Programmers should have the ability to create programs using tools that are native to the problems they are trying to solve, rather than having to jump through layers of translation. Traditional methods of programming work very well for linear, text-based problems, but break down when applied to other domains. Construct provides a different way to design computational solutions to geometric problems.

I worked towards four goals in the design of Construct:

  • Clarity of program state. Programmers shouldn’t have to guess what the program is doing.
  • Native geometry concepts. The language should mirror familiar concepts from pen-and-paper geometry.
  • Specification without inference. Programs should be unambiguously translated from the programmer’s input.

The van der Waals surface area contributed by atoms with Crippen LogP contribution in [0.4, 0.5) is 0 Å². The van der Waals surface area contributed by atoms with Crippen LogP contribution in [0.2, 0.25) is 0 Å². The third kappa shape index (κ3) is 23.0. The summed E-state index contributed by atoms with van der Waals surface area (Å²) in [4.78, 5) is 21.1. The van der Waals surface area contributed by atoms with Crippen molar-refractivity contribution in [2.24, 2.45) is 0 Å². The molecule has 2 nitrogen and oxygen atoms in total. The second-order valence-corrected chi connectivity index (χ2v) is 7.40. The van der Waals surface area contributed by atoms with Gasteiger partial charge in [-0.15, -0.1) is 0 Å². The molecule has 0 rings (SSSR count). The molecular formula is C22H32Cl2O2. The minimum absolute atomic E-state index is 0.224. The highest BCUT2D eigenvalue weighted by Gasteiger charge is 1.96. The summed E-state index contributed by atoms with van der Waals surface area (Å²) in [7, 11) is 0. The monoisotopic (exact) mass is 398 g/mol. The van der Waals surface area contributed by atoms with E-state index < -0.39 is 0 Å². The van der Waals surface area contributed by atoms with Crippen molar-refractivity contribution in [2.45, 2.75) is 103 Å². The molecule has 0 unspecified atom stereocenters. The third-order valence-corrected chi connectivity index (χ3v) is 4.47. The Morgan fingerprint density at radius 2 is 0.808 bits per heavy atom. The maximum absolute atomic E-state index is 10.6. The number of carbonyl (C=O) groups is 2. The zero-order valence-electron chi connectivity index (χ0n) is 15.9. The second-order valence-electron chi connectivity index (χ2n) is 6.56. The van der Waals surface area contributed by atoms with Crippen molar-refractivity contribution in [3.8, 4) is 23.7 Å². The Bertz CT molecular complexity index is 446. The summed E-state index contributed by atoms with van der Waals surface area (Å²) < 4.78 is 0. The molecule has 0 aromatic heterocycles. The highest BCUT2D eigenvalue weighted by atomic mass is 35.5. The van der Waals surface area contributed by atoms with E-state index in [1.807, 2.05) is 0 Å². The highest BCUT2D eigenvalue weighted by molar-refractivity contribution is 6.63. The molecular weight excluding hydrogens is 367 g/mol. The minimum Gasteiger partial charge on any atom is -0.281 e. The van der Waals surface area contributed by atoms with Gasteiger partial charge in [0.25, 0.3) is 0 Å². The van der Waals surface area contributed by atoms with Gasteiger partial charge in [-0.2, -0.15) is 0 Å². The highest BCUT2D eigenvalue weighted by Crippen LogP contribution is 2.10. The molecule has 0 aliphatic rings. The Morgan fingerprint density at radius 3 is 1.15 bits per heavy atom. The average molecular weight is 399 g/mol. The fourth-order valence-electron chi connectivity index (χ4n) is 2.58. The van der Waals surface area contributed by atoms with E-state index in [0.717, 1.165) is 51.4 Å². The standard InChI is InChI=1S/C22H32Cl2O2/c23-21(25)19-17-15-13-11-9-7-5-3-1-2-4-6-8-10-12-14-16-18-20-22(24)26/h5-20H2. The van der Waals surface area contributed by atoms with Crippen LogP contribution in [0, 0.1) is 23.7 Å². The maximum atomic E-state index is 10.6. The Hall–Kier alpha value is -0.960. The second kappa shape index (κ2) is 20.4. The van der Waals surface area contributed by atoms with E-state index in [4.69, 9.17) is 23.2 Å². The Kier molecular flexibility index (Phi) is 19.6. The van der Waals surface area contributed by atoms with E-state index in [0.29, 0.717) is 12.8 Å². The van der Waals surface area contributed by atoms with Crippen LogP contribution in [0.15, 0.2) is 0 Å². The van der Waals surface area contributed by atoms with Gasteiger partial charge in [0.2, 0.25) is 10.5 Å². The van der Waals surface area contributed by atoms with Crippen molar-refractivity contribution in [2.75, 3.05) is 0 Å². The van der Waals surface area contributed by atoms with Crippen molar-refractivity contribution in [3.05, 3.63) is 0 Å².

• A full range of programs. Using geometry should not limit the kinds of programs we can create.

Area of a Triangle

Programs are designed in Construct as geometric constructions, where objects are related by constraints. The interface provides two views, shown above. The top view shows the data represented in the program: a collection of geometric objects arranged in two-dimensional space. The bottom view shows a graph of the dependencies between these objects, allowing the programmer to examine relationships that may not be obvious in the data view.

Construct was designed to enable visual professionals (architects and designers) to engage computationally in their work without having to leave its geometric domain. I hope that this project will spur innovation towards creating more inclusive models of programming that can enable new approaches to computational problem-solving and bring a wider range of programmers into the field.

Construct was presented at Carnegie Mellon University‘s Meeting of the Minds symposium. I encourage you to view the presentation poster and read the full research report.